Sonic Outlaws

The second annual edition of “Sound Unseen” highlights the subversive side of music making in the era of media consolidation.

Admittedly, this is a narrow slice. "There are lots of people who should be included when the history books are written about the local scene, but aren't in our film," Hanson says. And while I was only able to preview parts of the movie, which Hanson was still editing on a Mac in his apartment during our interview, these portions seemed to center on the members of Atmosphere. In other words, it looks like the doc may well be spending a lot of time with Eyedea, Slug, Abilities, and producer Ant, whose blip on the local and national media radar already gives them the unusual distinction in local hip hop of being overexposed. (For evidence, see page 157 of the latest Vibe--or, for that matter, the article archive at Even so, Elements of Style is an important work for the entire community: It demonstrates how mythmaking can now be done on the cheap, relatively speaking. With 40 times more footage shot than used, the cost of making the feature still only came to somewhere between $15,000 and $20,000--an amount of money that might produce five finished seconds on a typical Hollywood picture.

Sitting in front of his computer, and near the turntables where he mixes records in his spare time, the 24-year-old, goateed Hanson admits that he's a hip-hop fan first and a filmmaker second. Both he and Bell grew up in the Twin Cities, but neither knew the other until they attended too-hip-to-live Reed College in Portland, Oregon, where both majored in English. Hanson had attended high school at St. Paul Central with members of Abstract Pack, and he remembers the long bus ride to buy Fear of a Black Planet at Har Mar Mall when he was a kid. But Minnesota hip hop didn't seem important, much less worth documenting, until he began to appreciate it from afar.

Hanson and Bell decided to make the documentary a year ago last March and moved back here to work on it, taking day jobs to fund the project. There was little question that they would focus on Atmosphere, whom they considered the best-known and most charismatic local crew, and shoot googobs of live footage. Bell toured with the group, using one camera for the whole project ("Thank God it didn't break," says Hanson). His partner focused on studio interviews and editing, eventually going through four warranted hard drives on his Mac. "It's a big project," Hanson says, "and we're trying to do it with the cheapest hardware we can. That's hip hop in a nutshell."

The resulting scenes are best when getting right in Atmosphere's face onstage, revealing bulging veins and all. The most memorable live moments belong to DJ Abilities (who may soon get an additional boost for appearing on Zach de la Rocha's forthcoming solo CD). When Abilities cuts up Cream's "White Room" by applying elbow to turntable, he has the kinetic energy of Pete Townshend windmilling over his fret board and leaping in the air. The documentary also suggests how Slug and Eyedea might be A Hard Day's Night away from their own national massiveness. Both have Lennon's mocking mutual-admiration society with the camera. "We just got signed to Jive," deadpans Slug, hanging out on the beach in Santa Monica before a show. "We're gonna go get 40s and some crystal meth, and we're going to go look for vampires tonight to celebrate me selling my soul to the devil."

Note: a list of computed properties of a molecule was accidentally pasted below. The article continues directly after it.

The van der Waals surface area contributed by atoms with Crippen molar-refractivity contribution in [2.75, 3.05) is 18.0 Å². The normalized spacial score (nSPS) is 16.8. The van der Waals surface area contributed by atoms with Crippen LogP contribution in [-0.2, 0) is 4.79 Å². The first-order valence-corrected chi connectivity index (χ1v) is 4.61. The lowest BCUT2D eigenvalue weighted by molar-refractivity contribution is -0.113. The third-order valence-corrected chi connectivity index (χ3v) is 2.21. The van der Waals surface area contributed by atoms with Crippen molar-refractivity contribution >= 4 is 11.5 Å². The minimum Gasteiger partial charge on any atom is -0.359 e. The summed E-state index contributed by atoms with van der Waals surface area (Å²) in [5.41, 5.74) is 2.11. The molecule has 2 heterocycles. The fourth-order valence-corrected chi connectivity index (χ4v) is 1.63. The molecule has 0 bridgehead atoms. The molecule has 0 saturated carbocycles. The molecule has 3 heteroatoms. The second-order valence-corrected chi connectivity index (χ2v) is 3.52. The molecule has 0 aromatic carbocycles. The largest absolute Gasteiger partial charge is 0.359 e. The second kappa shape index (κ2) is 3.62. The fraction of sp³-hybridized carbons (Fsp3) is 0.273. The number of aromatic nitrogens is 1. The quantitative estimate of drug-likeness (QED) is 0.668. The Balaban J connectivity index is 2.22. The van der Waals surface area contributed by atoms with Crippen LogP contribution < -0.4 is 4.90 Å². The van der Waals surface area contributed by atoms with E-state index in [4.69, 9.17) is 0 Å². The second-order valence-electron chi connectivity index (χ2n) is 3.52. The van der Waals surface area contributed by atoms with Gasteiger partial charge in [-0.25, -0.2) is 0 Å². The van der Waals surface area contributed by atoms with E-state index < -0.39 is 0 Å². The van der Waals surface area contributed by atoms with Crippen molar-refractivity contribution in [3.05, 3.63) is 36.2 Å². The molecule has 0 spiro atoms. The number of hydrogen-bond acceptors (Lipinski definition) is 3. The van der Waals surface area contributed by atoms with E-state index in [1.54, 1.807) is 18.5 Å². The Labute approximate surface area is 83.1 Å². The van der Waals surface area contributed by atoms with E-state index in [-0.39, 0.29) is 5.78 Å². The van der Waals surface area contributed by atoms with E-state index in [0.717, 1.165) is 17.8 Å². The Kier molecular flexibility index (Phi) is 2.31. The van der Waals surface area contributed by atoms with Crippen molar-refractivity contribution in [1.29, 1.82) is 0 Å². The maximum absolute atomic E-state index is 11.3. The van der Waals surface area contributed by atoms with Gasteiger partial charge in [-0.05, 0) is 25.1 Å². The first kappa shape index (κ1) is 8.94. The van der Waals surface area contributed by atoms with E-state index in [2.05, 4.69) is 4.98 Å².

These scenes occasionally make the mistake of letting the clowns toot their own noses: Artists should never, ever explain why their music is good. Hanson also admits that there was no time in the feature for examining such topics as why Atmosphere draws an overwhelmingly white audience, or why so few women have emerged as team leaders in the game. "We're sort of torn between trying to address [sexism] and not feeling like we can do it adequately with the amount of time we have," Hanson explains.

Which means that Elements of Style has left girls and women the chance to pick up the digital camera for themselves and generate their own hip-hop atmosphere.



It took a flawed film like Ladies and Gentlemen, the Fabulous Stains to reveal
the taint of punk imitation

by Melissa Maerz


so you wanna be the next Sex Pistols? Well, take those aspirations literally: Become your representation of genital slang! Or as Corinne "Third Degree" Burns--lead singer for the titular Eighties punk girl band in Ladies and Gentlemen, the Fabulous Stains--explains to the lead singer of a male punk band, "I'm everything you wanted to be."

"A cunt?" he says, spitefully.

"Exactly," she responds, grinning.

Make no mistake: This is no feminist reclamation of anatomical terms. For Burns, a teenage DIY guitarist from a poor family, to be a "cunt" is to identify with the working-class Brit-rocker movement who used this language. (For many less sincere musicians in the Eighties, uttering the word was simply a chance to cop the Brits' accents in exchange for punk credibility.) "Cunt" is a name for safety-pinned girls and boys alike, all of whom compete to be the nastiest bottle-shattering, profanity-spewing, offensive-riff-playing bastards in the place. Music is a ruthlessly competitive business, Corinne seems to say. And you gotta be a cunt to succeed. This is punk, fer chrissakes! Or, more precisely, this is an imitation of it.

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